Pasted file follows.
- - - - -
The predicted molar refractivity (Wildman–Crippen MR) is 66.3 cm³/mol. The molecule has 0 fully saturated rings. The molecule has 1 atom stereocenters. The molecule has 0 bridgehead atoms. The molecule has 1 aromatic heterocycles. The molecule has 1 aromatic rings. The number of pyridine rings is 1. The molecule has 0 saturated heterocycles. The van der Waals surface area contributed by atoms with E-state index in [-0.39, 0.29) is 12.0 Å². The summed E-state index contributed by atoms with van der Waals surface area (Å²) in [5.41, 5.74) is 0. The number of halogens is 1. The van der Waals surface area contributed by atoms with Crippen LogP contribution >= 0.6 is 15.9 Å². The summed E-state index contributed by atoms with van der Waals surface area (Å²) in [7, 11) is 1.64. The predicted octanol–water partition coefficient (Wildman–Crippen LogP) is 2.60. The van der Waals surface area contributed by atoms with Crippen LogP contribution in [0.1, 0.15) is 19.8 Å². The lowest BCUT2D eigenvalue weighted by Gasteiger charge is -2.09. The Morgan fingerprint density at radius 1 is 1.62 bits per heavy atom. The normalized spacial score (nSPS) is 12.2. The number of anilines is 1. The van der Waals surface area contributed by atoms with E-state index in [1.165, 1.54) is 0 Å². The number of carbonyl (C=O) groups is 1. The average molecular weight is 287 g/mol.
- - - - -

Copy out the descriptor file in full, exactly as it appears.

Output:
The predicted molar refractivity (Wildman–Crippen MR) is 66.3 cm³/mol. The molecule has 0 fully saturated rings. The molecule has 1 atom stereocenters. The molecule has 0 bridgehead atoms. The molecule has 1 aromatic heterocycles. The molecule has 1 aromatic rings. The number of pyridine rings is 1. The molecule has 0 saturated heterocycles. The van der Waals surface area contributed by atoms with E-state index in [-0.39, 0.29) is 12.0 Å². The summed E-state index contributed by atoms with van der Waals surface area (Å²) in [5.41, 5.74) is 0. The number of halogens is 1. The van der Waals surface area contributed by atoms with Crippen LogP contribution >= 0.6 is 15.9 Å². The summed E-state index contributed by atoms with van der Waals surface area (Å²) in [7, 11) is 1.64. The predicted octanol–water partition coefficient (Wildman–Crippen LogP) is 2.60. The van der Waals surface area contributed by atoms with Crippen LogP contribution in [0.1, 0.15) is 19.8 Å². The lowest BCUT2D eigenvalue weighted by Gasteiger charge is -2.09. The Morgan fingerprint density at radius 1 is 1.62 bits per heavy atom. The normalized spacial score (nSPS) is 12.2. The number of anilines is 1. The van der Waals surface area contributed by atoms with E-state index in [1.165, 1.54) is 0 Å². The number of carbonyl (C=O) groups is 1. The average molecular weight is 287 g/mol.